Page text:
So, those are your basic tenant rights, which all tenants have. For anything else you are concerned about, as I’ve already said, you should refer to your tenancy agreement. If you haven’t got a tenancy agreement in place, perhaps now is the time to address this. Most tenancy agreements are Assured Shorthold Tenancy Agreements with a fixed term period of six months and then a rolling, periodic contract from thereon in. Most tenants are honoured to give four weeks’ notice from the rent due date and landlords must give eight weeks. Of course, these basic rights don’t answer every tenant query, so here are the most frequent questions we get asked by our tenants:
- Can we extend our fixed term period? You don’t have a right to extend the fixed term period, but you have a right to request it. The landlord may refuse, or they may prefer to have peace of mind that they have tenants in place for the next year. Most agents charge an administration fee to facilitate this and issue new contracts but a private landlord, most likely, won’t.
- We’d like to get a pet. Do we have a right to do this? Again, a bit of a grey area, especially if the original tenancy agreement doesn’t stipulate anything about pets, but thankfully most standard tenancy agreements do. Generally speaking, you must seek your landlord’s permission to get a pet, by which I’m talking cats and dogs; gold fish don’t generally wreak havoc on the carpets. Most letting agents and some landlords will request an extra tenancy deposit in the form of a ‘pet bond’, usually around £250, to cover any extra damage a pet might cause, which will be refunded with your normal deposit if the property is returned in good condition.
- I’m confused; my tenancy agreement states I have to give four weeks’ notice but my letting agent has just told me I’m going to have to serve six weeks. Why is this? Again, it all comes down to the tenancy agreement. In UK law, notice is given from the rent due date, however, (just to confuse matters), some agents and landlords stipulate four weeks’ notice in their tenancy agreements, so it’s worth taking time to read the small print. If you pay your rent on the 1st of each month, but you gave notice on the 14th of the month, you would effectively be giving notice from the 1st of the following month, hence you would be giving six weeks’ notice.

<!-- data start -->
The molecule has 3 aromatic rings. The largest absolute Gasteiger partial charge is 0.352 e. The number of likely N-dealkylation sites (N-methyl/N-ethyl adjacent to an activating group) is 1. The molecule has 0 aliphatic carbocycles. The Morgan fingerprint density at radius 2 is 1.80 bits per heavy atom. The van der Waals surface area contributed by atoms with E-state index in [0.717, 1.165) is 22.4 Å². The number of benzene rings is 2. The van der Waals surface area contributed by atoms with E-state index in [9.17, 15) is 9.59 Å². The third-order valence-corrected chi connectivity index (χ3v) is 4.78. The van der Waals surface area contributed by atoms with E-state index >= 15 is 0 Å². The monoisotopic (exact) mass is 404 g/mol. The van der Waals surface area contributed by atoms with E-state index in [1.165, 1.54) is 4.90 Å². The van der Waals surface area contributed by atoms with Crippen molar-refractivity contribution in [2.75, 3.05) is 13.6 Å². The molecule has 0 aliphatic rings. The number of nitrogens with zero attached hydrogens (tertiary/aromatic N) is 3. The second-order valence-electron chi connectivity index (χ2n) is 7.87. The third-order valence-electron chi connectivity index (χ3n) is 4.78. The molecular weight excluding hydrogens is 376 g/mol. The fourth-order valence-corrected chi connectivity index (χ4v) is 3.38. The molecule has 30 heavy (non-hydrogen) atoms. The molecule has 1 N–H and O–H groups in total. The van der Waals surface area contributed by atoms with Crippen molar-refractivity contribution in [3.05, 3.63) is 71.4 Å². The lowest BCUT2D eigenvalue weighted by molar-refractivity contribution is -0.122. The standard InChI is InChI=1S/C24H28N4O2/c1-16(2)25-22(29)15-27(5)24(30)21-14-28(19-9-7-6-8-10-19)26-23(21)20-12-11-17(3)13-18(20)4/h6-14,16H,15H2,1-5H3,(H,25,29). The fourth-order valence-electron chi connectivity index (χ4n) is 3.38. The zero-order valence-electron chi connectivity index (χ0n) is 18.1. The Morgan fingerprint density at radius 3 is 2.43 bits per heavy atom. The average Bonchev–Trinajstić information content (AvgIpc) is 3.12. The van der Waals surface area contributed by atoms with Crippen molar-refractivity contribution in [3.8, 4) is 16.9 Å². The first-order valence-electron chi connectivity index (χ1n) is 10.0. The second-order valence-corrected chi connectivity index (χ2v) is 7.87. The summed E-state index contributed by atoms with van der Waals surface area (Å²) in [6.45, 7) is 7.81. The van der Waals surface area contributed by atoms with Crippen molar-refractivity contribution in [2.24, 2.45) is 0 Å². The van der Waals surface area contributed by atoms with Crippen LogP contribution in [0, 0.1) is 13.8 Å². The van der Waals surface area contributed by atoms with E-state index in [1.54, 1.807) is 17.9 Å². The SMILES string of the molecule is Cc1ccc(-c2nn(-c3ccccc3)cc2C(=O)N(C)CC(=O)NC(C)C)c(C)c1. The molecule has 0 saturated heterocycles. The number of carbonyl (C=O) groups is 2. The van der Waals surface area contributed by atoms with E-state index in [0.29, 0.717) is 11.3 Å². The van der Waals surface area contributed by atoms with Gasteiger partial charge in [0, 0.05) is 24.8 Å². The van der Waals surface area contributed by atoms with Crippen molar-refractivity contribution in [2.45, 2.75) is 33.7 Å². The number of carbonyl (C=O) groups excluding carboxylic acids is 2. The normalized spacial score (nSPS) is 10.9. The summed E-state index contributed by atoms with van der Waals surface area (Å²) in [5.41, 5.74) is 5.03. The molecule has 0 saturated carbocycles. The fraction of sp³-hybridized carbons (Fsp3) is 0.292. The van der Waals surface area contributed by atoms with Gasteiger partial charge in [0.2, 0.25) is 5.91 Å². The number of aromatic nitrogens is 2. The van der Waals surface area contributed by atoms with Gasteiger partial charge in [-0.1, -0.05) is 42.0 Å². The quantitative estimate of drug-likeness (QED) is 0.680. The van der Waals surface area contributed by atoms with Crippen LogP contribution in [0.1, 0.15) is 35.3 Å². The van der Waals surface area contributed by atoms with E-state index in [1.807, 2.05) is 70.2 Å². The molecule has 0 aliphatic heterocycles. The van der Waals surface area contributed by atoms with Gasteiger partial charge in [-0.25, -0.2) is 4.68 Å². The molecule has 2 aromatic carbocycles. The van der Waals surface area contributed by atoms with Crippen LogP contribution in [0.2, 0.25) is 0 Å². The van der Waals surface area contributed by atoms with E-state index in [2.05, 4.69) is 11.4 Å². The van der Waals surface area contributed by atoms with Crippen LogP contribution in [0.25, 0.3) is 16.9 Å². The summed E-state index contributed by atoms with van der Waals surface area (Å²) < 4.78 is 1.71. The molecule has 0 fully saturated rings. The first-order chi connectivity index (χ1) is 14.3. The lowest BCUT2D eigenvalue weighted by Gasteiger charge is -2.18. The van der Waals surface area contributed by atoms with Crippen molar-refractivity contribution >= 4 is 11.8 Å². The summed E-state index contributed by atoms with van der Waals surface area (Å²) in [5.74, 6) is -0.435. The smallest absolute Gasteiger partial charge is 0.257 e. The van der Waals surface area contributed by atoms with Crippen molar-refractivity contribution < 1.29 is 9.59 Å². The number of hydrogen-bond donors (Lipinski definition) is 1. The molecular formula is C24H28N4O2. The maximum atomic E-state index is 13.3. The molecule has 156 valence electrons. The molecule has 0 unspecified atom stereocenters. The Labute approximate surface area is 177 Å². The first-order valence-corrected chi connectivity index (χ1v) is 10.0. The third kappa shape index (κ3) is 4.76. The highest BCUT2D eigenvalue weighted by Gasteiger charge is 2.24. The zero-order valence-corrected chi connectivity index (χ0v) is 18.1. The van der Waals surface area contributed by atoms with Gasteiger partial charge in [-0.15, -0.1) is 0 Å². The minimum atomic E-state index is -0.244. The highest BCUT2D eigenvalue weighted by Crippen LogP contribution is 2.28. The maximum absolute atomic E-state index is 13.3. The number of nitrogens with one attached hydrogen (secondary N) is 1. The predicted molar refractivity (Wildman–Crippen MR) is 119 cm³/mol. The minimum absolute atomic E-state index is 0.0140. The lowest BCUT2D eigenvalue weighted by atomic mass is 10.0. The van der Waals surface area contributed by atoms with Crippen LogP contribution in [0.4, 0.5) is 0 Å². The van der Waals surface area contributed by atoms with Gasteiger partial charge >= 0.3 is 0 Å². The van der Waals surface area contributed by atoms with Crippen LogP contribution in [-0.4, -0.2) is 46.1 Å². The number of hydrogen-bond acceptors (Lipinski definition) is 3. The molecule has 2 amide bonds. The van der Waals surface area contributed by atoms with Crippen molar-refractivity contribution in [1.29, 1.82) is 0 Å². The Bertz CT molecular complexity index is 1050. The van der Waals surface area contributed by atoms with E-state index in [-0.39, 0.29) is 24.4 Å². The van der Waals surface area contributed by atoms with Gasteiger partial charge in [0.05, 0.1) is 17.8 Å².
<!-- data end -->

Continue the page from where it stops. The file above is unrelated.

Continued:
- Can I get out of my Tenancy Agreement earlier than the fixed term period? By law, you have agreed to pay rent in that fixed term period and therefore you are obliged to keep paying the rent. However, people’s situations change, and landlords do understand this. You could negotiate to get out of your fixed term period if the landlord can find another tenant to take over the tenancy. Your landlord or letting agent will most probably ask you to pay the re-referencing and marketing costs to find new tenants but it will release you from your contract early.
- I need my tenancy deposit back to put down on another property. Can I have it back early? The simple answer to this is, no. It’s locked in the deposit scheme until the tenancy has ended. This may change in the future as the Government have identified that deposits are a considerable amount of money for tenants to find in the first place. What you can do, however, is be punctual, organised and request your deposit at the earliest convenience from the day you vacate the property. The better condition you leave the property in, the more likelihood of receiving the deposit back in full and as soon as possible.
For specific renting queries, I would recommend visiting the Government ‘Private Renting’ website https://www.gov.uk/private-renting and Shelter have some great advice too https://england.shelter.org.uk/housing_advice/private_renting. And, as I have said a couple of times already, it’s really worth taking the time to read your tenancy agreement. It might be a long document and feel like a laborious task, but it does contain all the facts over what your rights are and what your landlord’s responsibilities are too, not to mention what you are responsible for too.
Finally, if you are a tenant currently looking to rent in Gloucester, please don’t hesitate to contact us 01452 310999, email us at firstname.lastname@example.org or call into our offices in Worcester Street, Gloucester, to discuss your needs further.
I look forward to hearing from you.
Sure Sales & Lettings